The West Baltimore corner was again full of police officers. A strip of yellow police tape stretched across the street less than a block from the intersection at the center of April's riots.
An 18-year-old man was shot in the chest and torso shortly before 11 a.m. Monday near the corner of North Avenue and North Carey Street, police said.
The man was in grave condition. Police said they had detained a person of interest in the shooting.
Police closed the busy avenue to cars and pedestrians. At least eight orange evidence markers sat on the sidewalk and on stoops about two doors down from the All-N-1 corner grocery.
As detectives scoured the taped-off scene, an exasperated Charlene Feagin stood near the edge, her 5-year-old daughter by her side. An officer told her she couldn't get to the grocery store.
"This is ridiculous," she said.
Feagin observed that neighborhood shootings of this kind — which followed another violent weekend in another violent month in a year when homicides are spiking — don't attract as much attention as the unrest. But they disrupt a community all the same.
Her frustration — which was shared by others — was palpable. Then the Rev. Uriel Castrillon, one of dozens of volunteer pastors who have been riding along with patrol officers for the past several months, walked to the edge of the crime scene.
The pair exchanged a few words, and Feagin placed a few crumpled bills and some coins into his hand. Castrillon took the money over to the shop and talked briefly with the owner.
He came back, told Feagin that the store wasn't selling anything amid the investigation, and handed her money back to her.
Even though he wasn't successful, she said, his gesture mattered.
"That was nice," she said, and walked off to take her daughter to the library.
"They appreciate that we say, 'Sorry, you can't cross here,' and explain why, lend a listening ear," Castrillon said.
Such is the power of the city's faith leaders at a time of high tension, particularly in West Baltimore, where Freddie Gray was arrested in April.
Gray, 25, died after suffering a severe spinal cord injury in police custody. On the day he was buried, the city erupted in riots, arson and looting. Gov. Larry Hogan sent in the National Guard; officials declared a state of emergency and a curfew.
Gray's death drew attention to simmering tensions between police and the community — and has ratcheted them up. Police say officers responding to calls in the area are routinely surrounded by large, rowdy, cellphone-wielding crowds.
That was the case again Monday, several people in the neighborhood said.
Homicide detectives responded to the scene, and officers handcuffed a man and walked him up North Avenue around noon. Police confirmed that a person of interest in the shooting was taken into custody.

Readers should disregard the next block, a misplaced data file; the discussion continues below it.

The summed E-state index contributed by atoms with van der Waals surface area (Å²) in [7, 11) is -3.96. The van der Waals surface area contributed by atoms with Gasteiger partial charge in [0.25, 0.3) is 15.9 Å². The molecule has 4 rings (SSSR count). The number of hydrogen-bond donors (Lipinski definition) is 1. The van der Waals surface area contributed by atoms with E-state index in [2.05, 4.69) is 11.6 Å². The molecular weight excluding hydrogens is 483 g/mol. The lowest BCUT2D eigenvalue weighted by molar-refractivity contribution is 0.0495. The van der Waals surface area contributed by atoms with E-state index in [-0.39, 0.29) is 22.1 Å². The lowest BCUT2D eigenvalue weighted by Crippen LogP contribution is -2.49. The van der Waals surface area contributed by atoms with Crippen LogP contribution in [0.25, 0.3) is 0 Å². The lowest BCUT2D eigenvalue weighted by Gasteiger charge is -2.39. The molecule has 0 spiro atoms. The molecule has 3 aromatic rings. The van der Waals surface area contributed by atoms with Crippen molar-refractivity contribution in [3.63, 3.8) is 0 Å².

Brandi Myers, who manages a check-cashing store near the scene of the shooting, said she heard a burst of four shots. By the time police arrived, she said, a crowd was growing.
The officers told people to move away from the victim. One woman was putting pressure on one of the man's wounds.
"They were trying to tell her to move out the way, and people started going off," Myers said. "I thought that they were about to start fighting, because [the crowd] got real big over there."
Castrillon said the situation was tense when he first arrived.
"I did not intervene because it was too volatile," he said. "People were screaming and trying to get to the person who was injured."
Police did not respond to a request for comment on the crowd at the scene. Police Lt. Col. Melvin Russell said the program in which Castrillon works is aimed at bridging gaps between the community and the police.
About 35 pastors completed a chaplaincy program backed by the police department in March. They were trained in deescalation techniques and trauma response. Each now commits 20 hours a month to working in the community, often alongside police officers, Russell said, and "usually where their worship place is or where their relational equity is strongest."
Castrillon works out of Baltimore Ablaze on North Stricker Street in Sandtown-Winchester, the neighborhood where Monday's shooting occurred.
By noon, the scene was mostly calm. Castrillon continued to have conversations with neighborhood residents.
"We are trying to bridge the gap between police and the community. It helps sometimes to deescalate the situation," he said. "Sometimes you have people cussing out the police, and the police get hyper themselves. So we try to say, 'Hey, hey, let's work it out.'"
One older man bounced from foot to foot near the police line, saying he couldn't get home to go to the bathroom. Two teenagers walked up to Myers. She told them her shop was closed until the police tape came down, even though her doors were not behind the line.
"People get shot every day," one of the teens said. "You gotta close just because someone got shot?"
Myers shook her head.
"I try every day to not have my son think like that," she said.